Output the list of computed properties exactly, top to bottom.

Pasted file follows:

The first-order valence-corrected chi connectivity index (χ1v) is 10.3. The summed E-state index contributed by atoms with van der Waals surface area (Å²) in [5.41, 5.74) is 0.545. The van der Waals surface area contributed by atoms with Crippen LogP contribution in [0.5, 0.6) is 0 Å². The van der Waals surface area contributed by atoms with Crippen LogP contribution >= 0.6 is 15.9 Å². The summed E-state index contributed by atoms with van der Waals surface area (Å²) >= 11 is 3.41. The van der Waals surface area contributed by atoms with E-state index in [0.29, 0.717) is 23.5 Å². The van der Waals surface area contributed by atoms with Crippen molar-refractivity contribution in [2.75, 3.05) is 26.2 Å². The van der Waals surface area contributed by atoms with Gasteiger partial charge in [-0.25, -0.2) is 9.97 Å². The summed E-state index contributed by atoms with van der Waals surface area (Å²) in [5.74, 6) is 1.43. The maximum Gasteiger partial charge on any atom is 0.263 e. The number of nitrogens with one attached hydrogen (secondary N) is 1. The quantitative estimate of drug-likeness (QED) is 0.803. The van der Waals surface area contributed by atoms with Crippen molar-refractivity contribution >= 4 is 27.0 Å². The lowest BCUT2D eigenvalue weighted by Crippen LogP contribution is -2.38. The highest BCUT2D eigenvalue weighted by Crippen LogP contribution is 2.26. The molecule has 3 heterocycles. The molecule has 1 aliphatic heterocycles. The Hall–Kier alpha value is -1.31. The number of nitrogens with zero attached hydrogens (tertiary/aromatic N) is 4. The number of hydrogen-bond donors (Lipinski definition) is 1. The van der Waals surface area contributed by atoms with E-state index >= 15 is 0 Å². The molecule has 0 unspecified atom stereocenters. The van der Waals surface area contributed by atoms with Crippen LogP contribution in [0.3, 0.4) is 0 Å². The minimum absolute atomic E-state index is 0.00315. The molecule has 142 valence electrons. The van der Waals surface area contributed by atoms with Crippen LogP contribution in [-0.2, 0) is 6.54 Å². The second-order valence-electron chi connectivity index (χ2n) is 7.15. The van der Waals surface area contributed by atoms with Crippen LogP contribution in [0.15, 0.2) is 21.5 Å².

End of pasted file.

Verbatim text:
The first-order valence-corrected chi connectivity index (χ1v) is 10.3. The summed E-state index contributed by atoms with van der Waals surface area (Å²) in [5.41, 5.74) is 0.545. The van der Waals surface area contributed by atoms with Crippen LogP contribution in [0.5, 0.6) is 0 Å². The van der Waals surface area contributed by atoms with Crippen LogP contribution >= 0.6 is 15.9 Å². The summed E-state index contributed by atoms with van der Waals surface area (Å²) >= 11 is 3.41. The van der Waals surface area contributed by atoms with E-state index in [0.29, 0.717) is 23.5 Å². The van der Waals surface area contributed by atoms with Crippen molar-refractivity contribution in [2.75, 3.05) is 26.2 Å². The van der Waals surface area contributed by atoms with Gasteiger partial charge in [-0.25, -0.2) is 9.97 Å². The summed E-state index contributed by atoms with van der Waals surface area (Å²) in [5.74, 6) is 1.43. The maximum Gasteiger partial charge on any atom is 0.263 e. The number of nitrogens with one attached hydrogen (secondary N) is 1. The quantitative estimate of drug-likeness (QED) is 0.803. The van der Waals surface area contributed by atoms with Crippen molar-refractivity contribution >= 4 is 27.0 Å². The lowest BCUT2D eigenvalue weighted by Crippen LogP contribution is -2.38. The highest BCUT2D eigenvalue weighted by Crippen LogP contribution is 2.26. The molecule has 3 heterocycles. The molecule has 1 aliphatic heterocycles. The Hall–Kier alpha value is -1.31. The number of nitrogens with zero attached hydrogens (tertiary/aromatic N) is 4. The number of hydrogen-bond donors (Lipinski definition) is 1. The van der Waals surface area contributed by atoms with E-state index >= 15 is 0 Å². The molecule has 0 unspecified atom stereocenters. The van der Waals surface area contributed by atoms with Crippen LogP contribution in [0.3, 0.4) is 0 Å². The minimum absolute atomic E-state index is 0.00315. The molecule has 142 valence electrons. The van der Waals surface area contributed by atoms with Crippen LogP contribution in [-0.2, 0) is 6.54 Å². The second-order valence-electron chi connectivity index (χ2n) is 7.15. The van der Waals surface area contributed by atoms with Crippen LogP contribution in [0.15, 0.2) is 21.5 Å².